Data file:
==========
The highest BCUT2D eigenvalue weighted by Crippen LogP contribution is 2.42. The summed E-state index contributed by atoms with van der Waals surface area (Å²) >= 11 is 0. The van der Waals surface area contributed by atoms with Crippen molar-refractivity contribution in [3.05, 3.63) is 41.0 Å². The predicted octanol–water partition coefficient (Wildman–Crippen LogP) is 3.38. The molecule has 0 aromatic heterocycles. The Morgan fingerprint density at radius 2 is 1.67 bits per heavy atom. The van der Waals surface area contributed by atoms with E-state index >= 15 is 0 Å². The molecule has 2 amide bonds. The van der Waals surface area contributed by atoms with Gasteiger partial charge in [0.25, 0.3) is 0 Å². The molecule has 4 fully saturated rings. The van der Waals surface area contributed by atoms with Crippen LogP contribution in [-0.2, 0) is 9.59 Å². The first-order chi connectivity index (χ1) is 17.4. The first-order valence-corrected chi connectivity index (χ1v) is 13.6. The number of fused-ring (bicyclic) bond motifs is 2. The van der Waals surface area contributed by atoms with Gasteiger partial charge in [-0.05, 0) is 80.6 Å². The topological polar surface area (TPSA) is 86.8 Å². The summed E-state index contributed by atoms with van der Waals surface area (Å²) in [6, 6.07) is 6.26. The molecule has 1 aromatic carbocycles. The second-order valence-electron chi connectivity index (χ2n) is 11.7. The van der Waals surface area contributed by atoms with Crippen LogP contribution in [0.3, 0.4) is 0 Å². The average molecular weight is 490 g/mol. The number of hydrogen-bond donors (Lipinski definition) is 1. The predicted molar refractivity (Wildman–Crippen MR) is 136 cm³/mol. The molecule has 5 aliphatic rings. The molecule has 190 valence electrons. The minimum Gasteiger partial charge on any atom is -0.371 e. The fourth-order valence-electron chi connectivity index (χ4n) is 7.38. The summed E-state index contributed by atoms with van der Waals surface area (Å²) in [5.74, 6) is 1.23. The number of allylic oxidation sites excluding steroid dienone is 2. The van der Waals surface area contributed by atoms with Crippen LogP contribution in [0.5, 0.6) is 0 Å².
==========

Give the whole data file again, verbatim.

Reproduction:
The highest BCUT2D eigenvalue weighted by Crippen LogP contribution is 2.42. The summed E-state index contributed by atoms with van der Waals surface area (Å²) >= 11 is 0. The van der Waals surface area contributed by atoms with Crippen molar-refractivity contribution in [3.05, 3.63) is 41.0 Å². The predicted octanol–water partition coefficient (Wildman–Crippen LogP) is 3.38. The molecule has 0 aromatic heterocycles. The Morgan fingerprint density at radius 2 is 1.67 bits per heavy atom. The van der Waals surface area contributed by atoms with E-state index >= 15 is 0 Å². The molecule has 2 amide bonds. The van der Waals surface area contributed by atoms with Gasteiger partial charge in [0.25, 0.3) is 0 Å². The molecule has 4 fully saturated rings. The van der Waals surface area contributed by atoms with Crippen LogP contribution in [-0.2, 0) is 9.59 Å². The first-order chi connectivity index (χ1) is 17.4. The first-order valence-corrected chi connectivity index (χ1v) is 13.6. The number of fused-ring (bicyclic) bond motifs is 2. The van der Waals surface area contributed by atoms with Gasteiger partial charge in [-0.05, 0) is 80.6 Å². The topological polar surface area (TPSA) is 86.8 Å². The summed E-state index contributed by atoms with van der Waals surface area (Å²) in [6, 6.07) is 6.26. The molecule has 1 aromatic carbocycles. The second-order valence-electron chi connectivity index (χ2n) is 11.7. The van der Waals surface area contributed by atoms with Crippen LogP contribution in [0.3, 0.4) is 0 Å². The average molecular weight is 490 g/mol. The number of hydrogen-bond donors (Lipinski definition) is 1. The predicted molar refractivity (Wildman–Crippen MR) is 136 cm³/mol. The molecule has 5 aliphatic rings. The molecule has 190 valence electrons. The minimum Gasteiger partial charge on any atom is -0.371 e. The fourth-order valence-electron chi connectivity index (χ4n) is 7.38. The summed E-state index contributed by atoms with van der Waals surface area (Å²) in [5.74, 6) is 1.23. The number of allylic oxidation sites excluding steroid dienone is 2. The van der Waals surface area contributed by atoms with Crippen LogP contribution in [0.5, 0.6) is 0 Å².